We have spent almost the entire day sitting on our front porch, picking up bits and pieces of the story from various friends who have seen us and stopped by. A few clarifications:
* shots were fired in front of the palacio by the police. As well as tear gas to disperse the crowds. At no time did the police fire directly into the crowd.
* the crowd dispersed, running away from the tear gas. Most sought shelter in the neighboring Catholic church, located on the square. The Police followed them in and arrested them. This is an illegal action by the Police.
* this did not happen at the current "invasion" that many of you know about. That is a perfectly legal, peaceful protest village set up on federal land.
* all of these events took place at the newer, second invasion that is located on private property, which is an illegal action.
* the owner and Cancun police arrived with a legal order for the squatters to vacate the property 10 days ago. When it wasn't complied with, the Cancun police were sent over to enforce it.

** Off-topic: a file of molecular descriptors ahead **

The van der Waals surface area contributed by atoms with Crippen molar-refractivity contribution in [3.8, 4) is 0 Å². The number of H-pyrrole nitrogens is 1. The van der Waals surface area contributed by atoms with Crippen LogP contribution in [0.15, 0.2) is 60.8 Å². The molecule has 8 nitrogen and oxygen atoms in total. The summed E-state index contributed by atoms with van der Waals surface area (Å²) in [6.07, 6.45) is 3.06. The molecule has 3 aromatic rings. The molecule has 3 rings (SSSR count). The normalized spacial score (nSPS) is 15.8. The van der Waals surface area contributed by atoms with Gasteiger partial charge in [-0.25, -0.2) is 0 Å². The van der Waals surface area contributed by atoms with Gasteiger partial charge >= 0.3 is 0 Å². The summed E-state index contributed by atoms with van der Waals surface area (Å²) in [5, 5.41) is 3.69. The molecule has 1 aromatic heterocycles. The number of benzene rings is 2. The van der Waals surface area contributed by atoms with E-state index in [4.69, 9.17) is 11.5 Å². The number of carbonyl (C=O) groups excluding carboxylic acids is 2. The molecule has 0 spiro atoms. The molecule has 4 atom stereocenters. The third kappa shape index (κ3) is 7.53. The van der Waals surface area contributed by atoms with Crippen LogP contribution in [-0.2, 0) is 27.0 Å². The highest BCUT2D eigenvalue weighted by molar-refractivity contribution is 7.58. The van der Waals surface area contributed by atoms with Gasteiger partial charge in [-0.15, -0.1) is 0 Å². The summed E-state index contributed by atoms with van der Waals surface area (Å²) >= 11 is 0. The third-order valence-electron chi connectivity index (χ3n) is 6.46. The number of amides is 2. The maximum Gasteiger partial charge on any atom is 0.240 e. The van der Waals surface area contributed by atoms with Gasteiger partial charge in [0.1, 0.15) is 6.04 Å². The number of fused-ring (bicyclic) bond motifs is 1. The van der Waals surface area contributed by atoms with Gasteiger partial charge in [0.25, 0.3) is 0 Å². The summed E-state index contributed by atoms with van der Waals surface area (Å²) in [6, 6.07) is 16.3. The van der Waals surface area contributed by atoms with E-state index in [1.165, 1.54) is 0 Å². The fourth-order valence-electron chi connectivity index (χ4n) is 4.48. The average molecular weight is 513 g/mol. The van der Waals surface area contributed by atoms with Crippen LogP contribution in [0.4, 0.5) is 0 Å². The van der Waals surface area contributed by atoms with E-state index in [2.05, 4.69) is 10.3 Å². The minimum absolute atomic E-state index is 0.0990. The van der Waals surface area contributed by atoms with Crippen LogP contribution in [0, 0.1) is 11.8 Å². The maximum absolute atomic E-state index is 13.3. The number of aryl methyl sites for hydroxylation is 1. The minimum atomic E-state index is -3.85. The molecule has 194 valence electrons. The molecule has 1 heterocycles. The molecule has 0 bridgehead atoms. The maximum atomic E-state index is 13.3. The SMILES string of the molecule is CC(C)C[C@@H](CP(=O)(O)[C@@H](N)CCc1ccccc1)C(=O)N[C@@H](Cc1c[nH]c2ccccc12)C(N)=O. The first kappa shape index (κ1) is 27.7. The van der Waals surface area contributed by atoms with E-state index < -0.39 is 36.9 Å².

* it appears (from witness reports and our local paper, Por Esto, that a prominent family on the island and even relatives of the Mayor are the instigators of all of this.
* wednesday morning, at approximately 2:30 AM, is when the police arrived to get the people off the land. They were met by about 300 families wielding rocks, pieces of wood and machetes.
* about 60 people were arrested. The rest fled into the night. The people who were arrested are required to post a 15,000 peso bail to be released.
* at some point, the time frame is unclear to me, the squatters also tried to set up residences on the Hacienda Mundaca park property in the center of the island. Everybody on the island knows that that is not federal land and certainly not someplace that just a few people can take over and claim as their own.
* as far as I know, none of the current problems and demonstrations/protests has anything to do with people being unhappy about tourism being down because of the H1N1 virus.
* when they found out that the police were on their way to vacate them, the leaders of the second squat tried to enlist the help and support of the neighboring first squat. These people, who are doing a legal action, refused to help, get involved or support an illegal action. As a result, their lives and homes were threatened by the new group. Most of the homes built there are made of wood. The new group went so far as to threaten to start a fire there, which, with the ocean breezes, would rapidly spread and potentially wipe out the entire encampment. That was a very serious threat and not to be taken lightly.
That's about all I know for now. Or at least all I am willing to publicly print.